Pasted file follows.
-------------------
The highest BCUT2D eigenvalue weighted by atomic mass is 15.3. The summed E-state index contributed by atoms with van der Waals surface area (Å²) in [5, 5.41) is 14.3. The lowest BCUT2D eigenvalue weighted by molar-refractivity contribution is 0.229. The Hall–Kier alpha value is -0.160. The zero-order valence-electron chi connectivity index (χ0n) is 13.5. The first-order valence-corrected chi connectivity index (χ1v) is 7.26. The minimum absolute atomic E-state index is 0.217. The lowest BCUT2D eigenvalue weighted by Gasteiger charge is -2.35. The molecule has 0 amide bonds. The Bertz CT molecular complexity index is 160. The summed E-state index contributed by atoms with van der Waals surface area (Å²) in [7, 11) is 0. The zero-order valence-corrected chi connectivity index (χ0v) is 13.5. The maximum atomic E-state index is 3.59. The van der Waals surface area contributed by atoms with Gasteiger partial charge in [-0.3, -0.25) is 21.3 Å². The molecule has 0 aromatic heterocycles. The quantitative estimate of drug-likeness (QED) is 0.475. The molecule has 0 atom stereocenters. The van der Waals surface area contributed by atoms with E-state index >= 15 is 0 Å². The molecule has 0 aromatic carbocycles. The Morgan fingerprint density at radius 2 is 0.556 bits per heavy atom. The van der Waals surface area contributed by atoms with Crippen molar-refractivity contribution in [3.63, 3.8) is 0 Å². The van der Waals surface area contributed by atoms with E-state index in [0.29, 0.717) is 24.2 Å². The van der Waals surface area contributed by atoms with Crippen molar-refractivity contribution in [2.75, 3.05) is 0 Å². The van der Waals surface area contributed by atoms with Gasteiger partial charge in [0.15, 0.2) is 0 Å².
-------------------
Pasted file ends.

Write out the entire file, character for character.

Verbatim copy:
The highest BCUT2D eigenvalue weighted by atomic mass is 15.3. The summed E-state index contributed by atoms with van der Waals surface area (Å²) in [5, 5.41) is 14.3. The lowest BCUT2D eigenvalue weighted by molar-refractivity contribution is 0.229. The Hall–Kier alpha value is -0.160. The zero-order valence-electron chi connectivity index (χ0n) is 13.5. The first-order valence-corrected chi connectivity index (χ1v) is 7.26. The minimum absolute atomic E-state index is 0.217. The lowest BCUT2D eigenvalue weighted by Gasteiger charge is -2.35. The molecule has 0 amide bonds. The Bertz CT molecular complexity index is 160. The summed E-state index contributed by atoms with van der Waals surface area (Å²) in [7, 11) is 0. The zero-order valence-corrected chi connectivity index (χ0v) is 13.5. The maximum atomic E-state index is 3.59. The van der Waals surface area contributed by atoms with Gasteiger partial charge in [-0.3, -0.25) is 21.3 Å². The molecule has 0 aromatic heterocycles. The quantitative estimate of drug-likeness (QED) is 0.475. The molecule has 0 atom stereocenters. The van der Waals surface area contributed by atoms with E-state index >= 15 is 0 Å². The molecule has 0 aromatic carbocycles. The Morgan fingerprint density at radius 2 is 0.556 bits per heavy atom. The van der Waals surface area contributed by atoms with Crippen molar-refractivity contribution in [3.63, 3.8) is 0 Å². The van der Waals surface area contributed by atoms with E-state index in [0.29, 0.717) is 24.2 Å². The van der Waals surface area contributed by atoms with Crippen molar-refractivity contribution in [2.75, 3.05) is 0 Å². The van der Waals surface area contributed by atoms with Gasteiger partial charge in [0.15, 0.2) is 0 Å².